Wendy Avila: Killed by Tear Gas & Policies Made in the USA

Wendy's grave stone: "October 24, 1984 to September 26, 2009. Let your spilled blood be the light that illuminates the path to people's liberation. As long as you live in the minds and hearts of our people, you will never be dead."

Wendy's grave stone: "October 24, 1984 to September 26, 2009. Let your spilled blood be the light that illuminates the path to people's liberation. As long as you live in the minds and hearts of our people, you will never be dead."

Seven years ago today, Wendy Elizabeth Avila died in a hospital in Tegucigalpa from respiratory problems. Suffering from severe asthma, Wendy's lungs were unable to withstand the excessive amounts of tear gas that Honduran security forces fired at the Honduran resistance on September 23rd, a few days after overthrown President Manuel Zelaya turned up in the Brazilian Embassy in Tegucigalpa. Thousands of people including Wendy gathered to welcome Zelaya back into the country.

Wendy was killed in the context of multiple efforts at "negotiations" between Zelaya and the coup regime of Roberto Micheletti, that by intended design, failed miserable. Prevented from returning to Honduras after the June 28, 2009 coup, Zelaya attempted to return to the country via the Nicaraguan-Honduran border in July 2009. The U.S., led by Secretary of State, Hilary Clinton, called this move "reckless" on Zelaya's part. Clinton made no mention of the reckless and intentional strategies of the coup regime that imposed days of military curfews and were responsible for multiple cases of illegal detentions, torture, and extrajudicial killings as Hondurans fled to the Nicaraguan border to meet their overthrown President. Wendy included.

What was being discussed and managed on an international diplomatic level after the coup was like night-and-day from what was happening on the ground in Honduras. Clinton's office promoted the false and unfair "negotiation" process that did not reflect in any way the national reality for the Hondurans in the streets. Hundreds of deaths immediately after the coup, including Wendy's, are reminders of just how bloody US policy in Honduras really is.

IMF Policies & the Privatization of the National Energy Company Hits Honduran Households

A hot topic of discussion and protest at the moment is the new policies related to the distribution of electrical energy in Honduras. All over the country, people are infuriated by the power outages, higher energy prices and the extra tariffs being added to electrical bills.

An announcement was recently made by the new private company, Energy Company Honduras (EEH by its Spanish acronym) that 250,000 pre-paid electrical meters will be installed in houses where users have not been diligent paying their bills or in areas where electricity is siphoned off from small transmission lines. In other words, meters are expected to be installed in poor neighborhoods where families struggling to pay electric bills simply cannot pay for the rising cost of electricity.

A picture of an ENEE bill that is circulating on social media. The bill includes an extra charge of 2000 Lps (~$90 USD) that is being said is a "payment guarantee"

A picture of an ENEE bill that is circulating on social media. The bill includes an extra charge of 2000 Lps (~$90 USD) that is being said is a "payment guarantee"

EEH is a Colombian-Honduran company that took over energy distribution from the now-privatized National Electrical Energy Company (ENEE) and began operations last month. One Honduran entity part of EEH is the Union of the ENEE workers (STENEE) led by ex-STENEE President, Miguel Aguilar.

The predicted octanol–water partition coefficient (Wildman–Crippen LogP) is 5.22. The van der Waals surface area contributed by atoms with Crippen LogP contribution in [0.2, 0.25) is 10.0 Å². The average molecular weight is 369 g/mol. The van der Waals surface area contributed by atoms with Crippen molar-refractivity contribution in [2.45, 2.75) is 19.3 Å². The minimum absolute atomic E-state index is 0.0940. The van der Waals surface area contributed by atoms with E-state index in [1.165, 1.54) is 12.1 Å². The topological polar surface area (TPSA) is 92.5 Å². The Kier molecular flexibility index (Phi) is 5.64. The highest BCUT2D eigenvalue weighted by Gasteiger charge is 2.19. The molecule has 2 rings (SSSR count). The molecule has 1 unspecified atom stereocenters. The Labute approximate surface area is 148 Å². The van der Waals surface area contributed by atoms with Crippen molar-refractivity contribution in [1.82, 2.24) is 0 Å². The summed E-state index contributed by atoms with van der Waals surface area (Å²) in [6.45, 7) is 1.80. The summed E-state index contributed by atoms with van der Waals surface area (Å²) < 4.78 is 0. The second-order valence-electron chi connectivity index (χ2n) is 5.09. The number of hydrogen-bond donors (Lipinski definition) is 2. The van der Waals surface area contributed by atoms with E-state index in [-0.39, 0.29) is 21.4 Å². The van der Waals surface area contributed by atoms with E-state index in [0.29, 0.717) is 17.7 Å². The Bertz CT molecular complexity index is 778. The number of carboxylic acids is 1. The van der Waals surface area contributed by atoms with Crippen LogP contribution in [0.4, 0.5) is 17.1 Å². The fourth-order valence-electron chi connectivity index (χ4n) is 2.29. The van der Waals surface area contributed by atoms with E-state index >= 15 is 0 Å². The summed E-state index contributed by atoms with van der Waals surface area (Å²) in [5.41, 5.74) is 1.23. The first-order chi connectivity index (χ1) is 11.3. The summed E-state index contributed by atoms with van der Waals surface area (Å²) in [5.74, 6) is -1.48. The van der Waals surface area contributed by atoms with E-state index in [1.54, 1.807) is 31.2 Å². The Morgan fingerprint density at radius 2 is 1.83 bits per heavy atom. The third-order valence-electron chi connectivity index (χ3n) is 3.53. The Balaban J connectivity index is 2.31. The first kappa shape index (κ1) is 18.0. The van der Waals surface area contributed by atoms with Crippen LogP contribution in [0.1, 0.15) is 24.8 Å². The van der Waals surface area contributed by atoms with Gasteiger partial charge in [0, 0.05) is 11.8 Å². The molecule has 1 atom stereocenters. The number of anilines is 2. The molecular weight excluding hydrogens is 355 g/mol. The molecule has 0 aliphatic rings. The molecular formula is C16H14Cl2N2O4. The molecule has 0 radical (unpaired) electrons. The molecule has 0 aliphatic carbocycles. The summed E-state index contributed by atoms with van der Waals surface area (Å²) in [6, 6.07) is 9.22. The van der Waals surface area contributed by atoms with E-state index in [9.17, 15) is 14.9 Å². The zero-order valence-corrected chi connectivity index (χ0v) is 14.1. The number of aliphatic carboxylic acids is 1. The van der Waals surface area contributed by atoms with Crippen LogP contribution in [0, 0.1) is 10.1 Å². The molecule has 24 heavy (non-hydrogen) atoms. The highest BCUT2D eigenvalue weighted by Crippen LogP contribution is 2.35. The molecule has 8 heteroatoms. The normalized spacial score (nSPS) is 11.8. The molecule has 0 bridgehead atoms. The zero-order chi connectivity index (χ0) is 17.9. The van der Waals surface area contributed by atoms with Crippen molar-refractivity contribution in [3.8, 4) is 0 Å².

EEH won the internationally bidding process late last year that was adjudicated by the Promotion for Public-Private Alliances (COALIANZA), an institution that was created in 2010 as part of the neoliberal policies ushered in by the post-coup regime of Porfirio Lobo. COALIANZA has since been involved in auctioning off infrastructure projects and national institutions including the ENEE, the shipping ports, and major Honduran highways amongst others, to private companies. But it hasn’t worked alone. What Honduran households are really experiencing with the increases in tariffs and the installation of energy meters, are the impacts of the privatization of the ENEE led by the International Monetary Fund (IMF).

EEH is facing serious pressure from all over the country as a result of their own policies but also because Honduran households are now staring a privatized energy system and its consequences square in the face: rising energy prices, no state subsidies; and for-profit policy decisions by private companies.

The IMF begins talks with governments long before agreements are signed. An obsession of the IMF and other International Financial Institutions (IFIs) for a long time has been the privatization of ENEE. According to a report written by a consultant contracted by the InterAmerican Development Bank (IDB) in November 2014, “The Government of Honduras reached an agreement with the IMF in the month of October and one of the principle IMF requirements is that it executes an adjustment plan that guarantees that the [energy] sector is profitable and financially sustainable at the time, as a measure of reducing the fiscal deficit.” The report goes on to highlight financial and technical reviews and evaluations of ENEE carried out by US firms like PricewaterhouseCoopers and DES Consulting, most of which were paid for by the IFIs themselves. 

The report also mentions that the ENEE “has been strongly deteriorating since 2010” but it didn’t go into much detail as of why. When the topic was discussed in the media, losses on the transmission lines or high number of ENEE employees and the burden of their salaries are cited as reasons why the economic situation of the company was so dire. Although these reasons may be partially true, they certainty cannot explain all of ENEE’s problems.

After the 2009 military coup, an interesting list of unpaid ENEE bills between 1999 and 2009 circulated in the social networks. I wonder if ENEE executives (the majority of which are appointed by the political party in power) went knocking on the doors of the following companies with debt to ENEE?:  Shell, Honduras – Owing 79, 961,111 Lps; Lovable de Honduras (Owned by wealthy Canahuati family) – Owing 96 million lempiras; and Quimicas Dinant (owned by wealthy Facusse family) - owing 126 million, amongst other transnationals and companies owned by the 10-12 families of the wealthy Honduran elite.